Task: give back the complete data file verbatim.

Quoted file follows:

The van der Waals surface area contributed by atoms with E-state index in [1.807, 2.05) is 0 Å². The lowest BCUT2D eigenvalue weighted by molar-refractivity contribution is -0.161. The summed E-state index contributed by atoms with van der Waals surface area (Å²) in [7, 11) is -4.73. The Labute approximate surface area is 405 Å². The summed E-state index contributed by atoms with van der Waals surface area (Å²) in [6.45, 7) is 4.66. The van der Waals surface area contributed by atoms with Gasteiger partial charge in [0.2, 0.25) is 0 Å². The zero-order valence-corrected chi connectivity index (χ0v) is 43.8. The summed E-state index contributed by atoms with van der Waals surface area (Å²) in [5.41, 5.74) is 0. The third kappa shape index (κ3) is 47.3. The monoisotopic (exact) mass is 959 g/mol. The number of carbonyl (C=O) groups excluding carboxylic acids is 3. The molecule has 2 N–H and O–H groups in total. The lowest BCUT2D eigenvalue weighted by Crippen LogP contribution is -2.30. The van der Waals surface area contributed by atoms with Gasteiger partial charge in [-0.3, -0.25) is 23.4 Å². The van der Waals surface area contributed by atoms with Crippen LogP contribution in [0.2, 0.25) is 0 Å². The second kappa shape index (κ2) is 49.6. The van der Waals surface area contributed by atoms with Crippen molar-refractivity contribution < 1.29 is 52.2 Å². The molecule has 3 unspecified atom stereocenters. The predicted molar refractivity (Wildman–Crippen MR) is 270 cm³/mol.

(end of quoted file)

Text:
The van der Waals surface area contributed by atoms with E-state index in [1.807, 2.05) is 0 Å². The lowest BCUT2D eigenvalue weighted by molar-refractivity contribution is -0.161. The summed E-state index contributed by atoms with van der Waals surface area (Å²) in [7, 11) is -4.73. The Labute approximate surface area is 405 Å². The summed E-state index contributed by atoms with van der Waals surface area (Å²) in [6.45, 7) is 4.66. The van der Waals surface area contributed by atoms with Gasteiger partial charge in [0.2, 0.25) is 0 Å². The zero-order valence-corrected chi connectivity index (χ0v) is 43.8. The summed E-state index contributed by atoms with van der Waals surface area (Å²) in [5.41, 5.74) is 0. The third kappa shape index (κ3) is 47.3. The monoisotopic (exact) mass is 959 g/mol. The number of carbonyl (C=O) groups excluding carboxylic acids is 3. The molecule has 2 N–H and O–H groups in total. The lowest BCUT2D eigenvalue weighted by Crippen LogP contribution is -2.30. The van der Waals surface area contributed by atoms with Gasteiger partial charge in [-0.3, -0.25) is 23.4 Å². The van der Waals surface area contributed by atoms with Crippen LogP contribution in [0.2, 0.25) is 0 Å². The second kappa shape index (κ2) is 49.6. The van der Waals surface area contributed by atoms with Crippen molar-refractivity contribution < 1.29 is 52.2 Å². The molecule has 3 unspecified atom stereocenters. The predicted molar refractivity (Wildman–Crippen MR) is 270 cm³/mol.